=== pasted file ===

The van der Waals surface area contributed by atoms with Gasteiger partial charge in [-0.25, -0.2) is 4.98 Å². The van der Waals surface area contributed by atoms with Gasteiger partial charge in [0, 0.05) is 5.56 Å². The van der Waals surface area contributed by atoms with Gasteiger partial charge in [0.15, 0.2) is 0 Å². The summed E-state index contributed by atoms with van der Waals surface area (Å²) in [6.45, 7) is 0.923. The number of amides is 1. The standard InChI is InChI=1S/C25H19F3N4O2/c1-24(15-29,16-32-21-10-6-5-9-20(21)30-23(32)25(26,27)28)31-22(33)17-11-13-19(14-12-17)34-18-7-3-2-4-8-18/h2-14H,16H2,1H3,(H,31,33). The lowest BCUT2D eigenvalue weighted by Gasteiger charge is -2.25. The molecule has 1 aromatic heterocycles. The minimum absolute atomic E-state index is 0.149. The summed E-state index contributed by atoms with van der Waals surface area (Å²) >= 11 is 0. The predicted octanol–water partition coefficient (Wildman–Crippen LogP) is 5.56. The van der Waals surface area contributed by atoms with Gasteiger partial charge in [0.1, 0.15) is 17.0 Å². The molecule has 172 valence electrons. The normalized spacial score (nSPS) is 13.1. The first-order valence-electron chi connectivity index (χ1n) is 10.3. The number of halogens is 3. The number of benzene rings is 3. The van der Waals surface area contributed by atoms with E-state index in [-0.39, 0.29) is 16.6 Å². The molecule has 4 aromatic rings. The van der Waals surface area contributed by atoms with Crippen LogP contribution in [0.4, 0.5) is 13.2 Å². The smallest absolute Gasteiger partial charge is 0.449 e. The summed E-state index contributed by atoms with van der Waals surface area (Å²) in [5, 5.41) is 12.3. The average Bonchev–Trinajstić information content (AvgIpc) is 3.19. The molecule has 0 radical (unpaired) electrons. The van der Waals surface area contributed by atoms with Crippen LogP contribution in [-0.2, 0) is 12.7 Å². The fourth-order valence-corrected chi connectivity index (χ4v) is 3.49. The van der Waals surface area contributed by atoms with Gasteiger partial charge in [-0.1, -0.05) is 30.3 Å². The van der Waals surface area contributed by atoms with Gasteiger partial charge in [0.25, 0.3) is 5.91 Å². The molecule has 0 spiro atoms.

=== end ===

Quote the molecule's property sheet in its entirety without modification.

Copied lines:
The van der Waals surface area contributed by atoms with Gasteiger partial charge in [-0.25, -0.2) is 4.98 Å². The van der Waals surface area contributed by atoms with Gasteiger partial charge in [0, 0.05) is 5.56 Å². The van der Waals surface area contributed by atoms with Gasteiger partial charge in [0.15, 0.2) is 0 Å². The summed E-state index contributed by atoms with van der Waals surface area (Å²) in [6.45, 7) is 0.923. The number of amides is 1. The standard InChI is InChI=1S/C25H19F3N4O2/c1-24(15-29,16-32-21-10-6-5-9-20(21)30-23(32)25(26,27)28)31-22(33)17-11-13-19(14-12-17)34-18-7-3-2-4-8-18/h2-14H,16H2,1H3,(H,31,33). The lowest BCUT2D eigenvalue weighted by Gasteiger charge is -2.25. The molecule has 1 aromatic heterocycles. The minimum absolute atomic E-state index is 0.149. The summed E-state index contributed by atoms with van der Waals surface area (Å²) >= 11 is 0. The predicted octanol–water partition coefficient (Wildman–Crippen LogP) is 5.56. The van der Waals surface area contributed by atoms with Gasteiger partial charge in [0.1, 0.15) is 17.0 Å². The molecule has 172 valence electrons. The normalized spacial score (nSPS) is 13.1. The first-order valence-electron chi connectivity index (χ1n) is 10.3. The number of halogens is 3. The number of benzene rings is 3. The van der Waals surface area contributed by atoms with E-state index in [-0.39, 0.29) is 16.6 Å². The molecule has 4 aromatic rings. The van der Waals surface area contributed by atoms with Crippen LogP contribution in [0.4, 0.5) is 13.2 Å². The smallest absolute Gasteiger partial charge is 0.449 e. The summed E-state index contributed by atoms with van der Waals surface area (Å²) in [5, 5.41) is 12.3. The average Bonchev–Trinajstić information content (AvgIpc) is 3.19. The molecule has 0 radical (unpaired) electrons. The van der Waals surface area contributed by atoms with Crippen LogP contribution in [-0.2, 0) is 12.7 Å². The fourth-order valence-corrected chi connectivity index (χ4v) is 3.49. The van der Waals surface area contributed by atoms with Gasteiger partial charge in [-0.1, -0.05) is 30.3 Å². The van der Waals surface area contributed by atoms with Gasteiger partial charge in [0.25, 0.3) is 5.91 Å². The molecule has 0 spiro atoms.